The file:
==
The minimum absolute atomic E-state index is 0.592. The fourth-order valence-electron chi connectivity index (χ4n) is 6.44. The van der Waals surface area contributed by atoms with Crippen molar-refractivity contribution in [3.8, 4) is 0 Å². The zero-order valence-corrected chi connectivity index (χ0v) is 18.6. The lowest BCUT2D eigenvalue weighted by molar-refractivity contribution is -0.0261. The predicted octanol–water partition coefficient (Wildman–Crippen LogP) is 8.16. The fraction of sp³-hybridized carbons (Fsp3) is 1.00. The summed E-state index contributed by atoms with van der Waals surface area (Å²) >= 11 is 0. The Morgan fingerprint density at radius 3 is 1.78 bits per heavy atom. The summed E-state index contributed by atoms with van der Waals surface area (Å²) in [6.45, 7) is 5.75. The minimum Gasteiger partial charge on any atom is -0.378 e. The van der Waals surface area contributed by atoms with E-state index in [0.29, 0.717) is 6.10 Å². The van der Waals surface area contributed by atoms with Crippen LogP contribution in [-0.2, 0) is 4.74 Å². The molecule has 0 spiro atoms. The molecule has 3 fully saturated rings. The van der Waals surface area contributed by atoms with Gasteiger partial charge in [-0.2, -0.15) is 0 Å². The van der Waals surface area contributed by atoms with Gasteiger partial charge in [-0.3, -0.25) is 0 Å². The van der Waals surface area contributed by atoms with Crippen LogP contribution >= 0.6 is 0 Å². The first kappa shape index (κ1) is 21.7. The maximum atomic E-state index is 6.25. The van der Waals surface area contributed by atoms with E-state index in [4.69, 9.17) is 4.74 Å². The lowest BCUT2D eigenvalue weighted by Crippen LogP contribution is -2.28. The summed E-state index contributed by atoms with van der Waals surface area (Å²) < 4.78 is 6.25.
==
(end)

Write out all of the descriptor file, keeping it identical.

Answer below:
The minimum absolute atomic E-state index is 0.592. The fourth-order valence-electron chi connectivity index (χ4n) is 6.44. The van der Waals surface area contributed by atoms with Crippen molar-refractivity contribution in [3.8, 4) is 0 Å². The zero-order valence-corrected chi connectivity index (χ0v) is 18.6. The lowest BCUT2D eigenvalue weighted by molar-refractivity contribution is -0.0261. The predicted octanol–water partition coefficient (Wildman–Crippen LogP) is 8.16. The fraction of sp³-hybridized carbons (Fsp3) is 1.00. The summed E-state index contributed by atoms with van der Waals surface area (Å²) >= 11 is 0. The Morgan fingerprint density at radius 3 is 1.78 bits per heavy atom. The summed E-state index contributed by atoms with van der Waals surface area (Å²) in [6.45, 7) is 5.75. The minimum Gasteiger partial charge on any atom is -0.378 e. The van der Waals surface area contributed by atoms with E-state index in [0.29, 0.717) is 6.10 Å². The van der Waals surface area contributed by atoms with Crippen LogP contribution in [-0.2, 0) is 4.74 Å². The molecule has 0 spiro atoms. The molecule has 3 fully saturated rings. The van der Waals surface area contributed by atoms with Gasteiger partial charge in [-0.2, -0.15) is 0 Å². The van der Waals surface area contributed by atoms with Gasteiger partial charge in [-0.3, -0.25) is 0 Å². The van der Waals surface area contributed by atoms with Crippen LogP contribution >= 0.6 is 0 Å². The first kappa shape index (κ1) is 21.7. The maximum atomic E-state index is 6.25. The van der Waals surface area contributed by atoms with E-state index in [4.69, 9.17) is 4.74 Å². The lowest BCUT2D eigenvalue weighted by Crippen LogP contribution is -2.28. The summed E-state index contributed by atoms with van der Waals surface area (Å²) < 4.78 is 6.25.